Originally designed by Louis Kahn in 1972, the Kimbell Art Museum’s new building by RPBW was constructed to accommodate the museum’s growing exhibition and education programs, while the Kahn building will retain the museum’s permanent collection.
The programs and collection of Fort Worth’s Kimbell Art Museum have grown dramatically in recent years, far beyond what the museum envisioned in the 1970s, and resulting in a severe lack of space. The new building provides gallery space for temporary exhibitions, classrooms, and studios for the museum’s education department, a large auditorium of 299 seats, an expanded library, and underground parking. The expansion roughly doubles the museum’s gallery space. Furthermore, the siting of the new building and parking area will change the tendency of most visitors to enter the museum’s original building by what Kahn considered the back entrance, guiding them naturally to the front entrance in the west facade.
Subtly echoing Kahn’s building in height, scale, and general layout, the RPBW building has a more open, transparent character. Light and discreet (half of the footprint is hidden underground), yet with its own character, the structure creates a dialogue between old and new and consists of two connected structures.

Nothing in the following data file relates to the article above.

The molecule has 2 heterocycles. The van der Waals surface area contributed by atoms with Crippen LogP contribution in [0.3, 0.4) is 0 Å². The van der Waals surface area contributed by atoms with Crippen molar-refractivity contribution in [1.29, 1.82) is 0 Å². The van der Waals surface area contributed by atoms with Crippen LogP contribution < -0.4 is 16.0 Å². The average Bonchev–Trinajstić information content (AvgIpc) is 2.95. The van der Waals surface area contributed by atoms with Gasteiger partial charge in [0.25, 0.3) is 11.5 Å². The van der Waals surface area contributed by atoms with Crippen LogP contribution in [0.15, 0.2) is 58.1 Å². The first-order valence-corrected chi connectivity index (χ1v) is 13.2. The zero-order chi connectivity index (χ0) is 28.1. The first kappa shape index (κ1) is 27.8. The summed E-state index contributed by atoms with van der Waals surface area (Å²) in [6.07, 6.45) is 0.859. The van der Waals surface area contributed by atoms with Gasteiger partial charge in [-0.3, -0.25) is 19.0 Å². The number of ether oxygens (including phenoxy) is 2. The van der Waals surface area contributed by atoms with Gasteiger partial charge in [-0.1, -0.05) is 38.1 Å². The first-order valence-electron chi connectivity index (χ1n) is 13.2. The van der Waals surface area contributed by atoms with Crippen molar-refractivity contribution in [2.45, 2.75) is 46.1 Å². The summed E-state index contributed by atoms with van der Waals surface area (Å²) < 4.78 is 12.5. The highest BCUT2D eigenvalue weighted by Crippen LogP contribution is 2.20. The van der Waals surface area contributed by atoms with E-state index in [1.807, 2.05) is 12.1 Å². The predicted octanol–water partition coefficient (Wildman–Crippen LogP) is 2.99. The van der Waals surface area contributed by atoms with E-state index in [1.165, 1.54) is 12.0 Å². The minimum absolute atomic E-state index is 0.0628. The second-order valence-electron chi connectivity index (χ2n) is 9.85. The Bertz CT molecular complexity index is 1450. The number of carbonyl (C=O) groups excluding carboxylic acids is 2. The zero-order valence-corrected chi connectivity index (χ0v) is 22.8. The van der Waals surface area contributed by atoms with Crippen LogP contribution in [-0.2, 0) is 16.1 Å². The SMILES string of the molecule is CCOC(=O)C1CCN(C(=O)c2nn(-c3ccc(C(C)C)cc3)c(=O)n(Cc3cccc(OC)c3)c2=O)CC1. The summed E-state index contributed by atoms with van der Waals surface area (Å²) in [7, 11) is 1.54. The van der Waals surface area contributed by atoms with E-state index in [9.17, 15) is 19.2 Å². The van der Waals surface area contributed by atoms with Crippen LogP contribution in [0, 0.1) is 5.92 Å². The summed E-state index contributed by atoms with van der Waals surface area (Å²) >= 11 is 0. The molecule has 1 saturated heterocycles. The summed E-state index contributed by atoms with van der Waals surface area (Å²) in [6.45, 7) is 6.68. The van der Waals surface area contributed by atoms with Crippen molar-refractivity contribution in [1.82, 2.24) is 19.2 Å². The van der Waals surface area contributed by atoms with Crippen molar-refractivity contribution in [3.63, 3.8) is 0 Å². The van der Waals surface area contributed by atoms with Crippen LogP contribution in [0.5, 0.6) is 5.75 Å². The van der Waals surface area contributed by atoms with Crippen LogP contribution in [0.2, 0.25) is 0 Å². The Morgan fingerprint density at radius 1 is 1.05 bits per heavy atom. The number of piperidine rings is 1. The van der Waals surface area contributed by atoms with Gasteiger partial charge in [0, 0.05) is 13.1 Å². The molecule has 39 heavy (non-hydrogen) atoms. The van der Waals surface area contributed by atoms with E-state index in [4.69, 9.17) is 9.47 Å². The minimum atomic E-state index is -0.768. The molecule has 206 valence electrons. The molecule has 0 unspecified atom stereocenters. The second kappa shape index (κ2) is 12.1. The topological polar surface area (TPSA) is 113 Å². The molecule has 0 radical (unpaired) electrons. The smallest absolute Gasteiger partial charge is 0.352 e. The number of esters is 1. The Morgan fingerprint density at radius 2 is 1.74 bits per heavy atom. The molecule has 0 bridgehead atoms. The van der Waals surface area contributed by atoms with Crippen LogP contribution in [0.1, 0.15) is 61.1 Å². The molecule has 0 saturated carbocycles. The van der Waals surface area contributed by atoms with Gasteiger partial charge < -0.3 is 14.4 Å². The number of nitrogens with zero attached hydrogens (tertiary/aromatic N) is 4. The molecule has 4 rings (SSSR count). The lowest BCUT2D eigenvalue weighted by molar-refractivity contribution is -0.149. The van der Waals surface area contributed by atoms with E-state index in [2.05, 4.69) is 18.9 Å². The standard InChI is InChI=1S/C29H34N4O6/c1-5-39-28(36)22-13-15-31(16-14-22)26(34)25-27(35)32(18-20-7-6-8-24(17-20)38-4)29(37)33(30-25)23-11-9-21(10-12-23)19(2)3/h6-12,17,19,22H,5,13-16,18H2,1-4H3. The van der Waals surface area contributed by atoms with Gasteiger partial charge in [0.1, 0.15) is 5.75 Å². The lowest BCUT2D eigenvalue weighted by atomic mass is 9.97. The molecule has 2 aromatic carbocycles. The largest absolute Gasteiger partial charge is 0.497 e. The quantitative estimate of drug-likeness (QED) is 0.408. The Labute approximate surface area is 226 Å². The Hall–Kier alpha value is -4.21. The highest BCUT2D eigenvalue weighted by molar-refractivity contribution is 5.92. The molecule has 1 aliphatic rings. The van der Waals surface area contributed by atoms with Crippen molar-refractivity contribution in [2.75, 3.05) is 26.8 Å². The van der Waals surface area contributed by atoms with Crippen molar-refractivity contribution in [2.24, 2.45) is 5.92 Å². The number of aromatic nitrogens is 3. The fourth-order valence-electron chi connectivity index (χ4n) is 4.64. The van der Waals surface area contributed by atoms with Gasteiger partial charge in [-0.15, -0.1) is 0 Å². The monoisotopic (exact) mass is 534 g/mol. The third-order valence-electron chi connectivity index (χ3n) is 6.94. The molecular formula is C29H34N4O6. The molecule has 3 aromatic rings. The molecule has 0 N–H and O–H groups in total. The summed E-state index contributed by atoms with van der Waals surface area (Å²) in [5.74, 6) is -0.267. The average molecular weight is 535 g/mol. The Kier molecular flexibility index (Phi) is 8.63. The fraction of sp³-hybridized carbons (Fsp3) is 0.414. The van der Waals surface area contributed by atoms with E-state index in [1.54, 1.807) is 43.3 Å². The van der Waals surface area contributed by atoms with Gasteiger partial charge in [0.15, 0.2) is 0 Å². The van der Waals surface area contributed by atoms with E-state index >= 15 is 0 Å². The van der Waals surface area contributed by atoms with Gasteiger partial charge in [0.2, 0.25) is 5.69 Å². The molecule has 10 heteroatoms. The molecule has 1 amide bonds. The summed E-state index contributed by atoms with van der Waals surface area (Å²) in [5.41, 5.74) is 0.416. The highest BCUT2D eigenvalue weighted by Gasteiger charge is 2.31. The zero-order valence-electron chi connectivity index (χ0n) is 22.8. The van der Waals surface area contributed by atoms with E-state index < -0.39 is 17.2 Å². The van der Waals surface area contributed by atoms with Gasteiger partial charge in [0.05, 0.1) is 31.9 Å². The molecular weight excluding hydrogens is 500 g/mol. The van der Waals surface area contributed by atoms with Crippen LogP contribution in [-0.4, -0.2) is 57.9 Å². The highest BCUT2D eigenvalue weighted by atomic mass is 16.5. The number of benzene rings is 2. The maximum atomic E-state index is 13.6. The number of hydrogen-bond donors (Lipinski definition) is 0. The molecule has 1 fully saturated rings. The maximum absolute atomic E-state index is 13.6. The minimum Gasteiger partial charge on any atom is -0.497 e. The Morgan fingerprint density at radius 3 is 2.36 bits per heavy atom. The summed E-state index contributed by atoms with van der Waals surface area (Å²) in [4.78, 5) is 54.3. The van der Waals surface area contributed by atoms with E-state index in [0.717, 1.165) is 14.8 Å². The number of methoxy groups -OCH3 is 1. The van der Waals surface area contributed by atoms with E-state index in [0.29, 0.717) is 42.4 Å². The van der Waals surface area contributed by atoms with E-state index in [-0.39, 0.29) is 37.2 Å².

The front section, facing the west façade of Kahn’s building across landscaped grounds, has a three-part façade, referencing the activities inside. At its center, a lightweight, transparent, glazed section serves as the new museum entrance. On either side, behind pale concrete walls, are two gallery spaces for temporary exhibitions. A colonnade of square concrete columns wraps around the sides of the building, supporting solid wooden beams and the overhanging eaves of a glass roof, providing shade for the glazed facades facing north and south. Glass, concrete, and wood are the predominant materials used in the new building, echoing those used in the original.
In the galleries, a sophisticated roof system layers stretched fabric, wooden beams, glass, aluminum louvers, and photovoltaic cells to create a controlled day-lit environment. This can be supplemented by lighting hidden behind the scrim fabric. A glazed passageway leads into the building’s second structure. Hidden under a turf, insulating roof is a third gallery for light-sensitive works, as well as an auditorium and museum education facilities.
Views through the new building to the landscape and Kahn building beyond emphasize the key motifs of transparency and openness. The new facility is highly energy efficient, requiring only one fourth of the energy consumed by the Kahn building.